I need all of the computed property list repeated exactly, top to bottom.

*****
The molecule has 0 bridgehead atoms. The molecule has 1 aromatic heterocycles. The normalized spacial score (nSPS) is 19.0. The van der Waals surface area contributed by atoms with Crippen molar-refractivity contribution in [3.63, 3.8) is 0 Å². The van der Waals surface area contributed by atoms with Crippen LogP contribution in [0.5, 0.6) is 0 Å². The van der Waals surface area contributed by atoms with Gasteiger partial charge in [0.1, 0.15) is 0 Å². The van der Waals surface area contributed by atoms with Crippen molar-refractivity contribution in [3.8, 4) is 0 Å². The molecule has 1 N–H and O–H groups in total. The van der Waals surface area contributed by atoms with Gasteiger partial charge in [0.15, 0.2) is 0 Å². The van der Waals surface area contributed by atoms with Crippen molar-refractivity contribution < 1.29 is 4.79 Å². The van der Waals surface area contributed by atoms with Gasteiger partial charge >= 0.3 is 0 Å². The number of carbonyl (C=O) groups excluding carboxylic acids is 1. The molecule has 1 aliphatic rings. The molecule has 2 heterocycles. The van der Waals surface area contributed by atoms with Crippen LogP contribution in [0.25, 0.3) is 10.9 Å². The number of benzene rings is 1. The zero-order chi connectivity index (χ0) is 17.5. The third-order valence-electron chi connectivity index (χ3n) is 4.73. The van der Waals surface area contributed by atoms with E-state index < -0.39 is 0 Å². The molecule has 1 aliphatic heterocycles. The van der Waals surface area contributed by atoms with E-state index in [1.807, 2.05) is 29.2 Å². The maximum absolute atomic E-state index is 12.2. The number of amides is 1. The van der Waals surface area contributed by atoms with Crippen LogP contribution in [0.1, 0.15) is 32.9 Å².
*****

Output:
The molecule has 0 bridgehead atoms. The molecule has 1 aromatic heterocycles. The normalized spacial score (nSPS) is 19.0. The van der Waals surface area contributed by atoms with Crippen molar-refractivity contribution in [3.63, 3.8) is 0 Å². The van der Waals surface area contributed by atoms with Crippen LogP contribution in [0.5, 0.6) is 0 Å². The van der Waals surface area contributed by atoms with Gasteiger partial charge in [0.1, 0.15) is 0 Å². The van der Waals surface area contributed by atoms with Crippen molar-refractivity contribution in [3.8, 4) is 0 Å². The molecule has 1 N–H and O–H groups in total. The van der Waals surface area contributed by atoms with Gasteiger partial charge in [0.15, 0.2) is 0 Å². The van der Waals surface area contributed by atoms with Crippen molar-refractivity contribution < 1.29 is 4.79 Å². The van der Waals surface area contributed by atoms with Gasteiger partial charge >= 0.3 is 0 Å². The number of carbonyl (C=O) groups excluding carboxylic acids is 1. The molecule has 1 aliphatic rings. The molecule has 2 heterocycles. The van der Waals surface area contributed by atoms with Crippen LogP contribution in [0.25, 0.3) is 10.9 Å². The number of benzene rings is 1. The zero-order chi connectivity index (χ0) is 17.5. The third-order valence-electron chi connectivity index (χ3n) is 4.73. The van der Waals surface area contributed by atoms with E-state index < -0.39 is 0 Å². The molecule has 1 aliphatic heterocycles. The van der Waals surface area contributed by atoms with E-state index in [1.807, 2.05) is 29.2 Å². The maximum absolute atomic E-state index is 12.2. The number of amides is 1. The van der Waals surface area contributed by atoms with Crippen LogP contribution in [0.1, 0.15) is 32.9 Å².